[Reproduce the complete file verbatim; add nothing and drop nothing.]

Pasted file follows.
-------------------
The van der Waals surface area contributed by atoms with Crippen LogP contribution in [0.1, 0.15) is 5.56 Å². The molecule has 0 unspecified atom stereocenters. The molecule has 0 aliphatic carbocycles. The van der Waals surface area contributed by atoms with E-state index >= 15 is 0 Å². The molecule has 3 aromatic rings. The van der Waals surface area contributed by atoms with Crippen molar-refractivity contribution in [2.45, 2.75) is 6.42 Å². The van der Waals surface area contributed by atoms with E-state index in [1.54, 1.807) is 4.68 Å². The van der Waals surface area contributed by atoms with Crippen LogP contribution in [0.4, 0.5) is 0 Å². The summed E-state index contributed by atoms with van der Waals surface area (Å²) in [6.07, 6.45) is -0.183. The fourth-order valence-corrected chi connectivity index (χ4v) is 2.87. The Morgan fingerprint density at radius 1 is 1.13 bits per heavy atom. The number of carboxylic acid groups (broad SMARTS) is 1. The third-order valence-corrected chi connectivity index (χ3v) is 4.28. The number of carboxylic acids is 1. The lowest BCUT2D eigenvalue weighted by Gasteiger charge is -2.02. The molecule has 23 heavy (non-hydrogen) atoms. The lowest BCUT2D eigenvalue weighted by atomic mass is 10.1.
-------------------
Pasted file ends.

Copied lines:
The van der Waals surface area contributed by atoms with Crippen LogP contribution in [0.1, 0.15) is 5.56 Å². The molecule has 0 unspecified atom stereocenters. The molecule has 0 aliphatic carbocycles. The van der Waals surface area contributed by atoms with E-state index >= 15 is 0 Å². The molecule has 3 aromatic rings. The van der Waals surface area contributed by atoms with Crippen molar-refractivity contribution in [2.45, 2.75) is 6.42 Å². The van der Waals surface area contributed by atoms with E-state index in [1.54, 1.807) is 4.68 Å². The van der Waals surface area contributed by atoms with Crippen LogP contribution in [0.4, 0.5) is 0 Å². The summed E-state index contributed by atoms with van der Waals surface area (Å²) in [6.07, 6.45) is -0.183. The fourth-order valence-corrected chi connectivity index (χ4v) is 2.87. The Morgan fingerprint density at radius 1 is 1.13 bits per heavy atom. The number of carboxylic acid groups (broad SMARTS) is 1. The third-order valence-corrected chi connectivity index (χ3v) is 4.28. The number of carboxylic acids is 1. The lowest BCUT2D eigenvalue weighted by Gasteiger charge is -2.02. The molecule has 23 heavy (non-hydrogen) atoms. The lowest BCUT2D eigenvalue weighted by atomic mass is 10.1.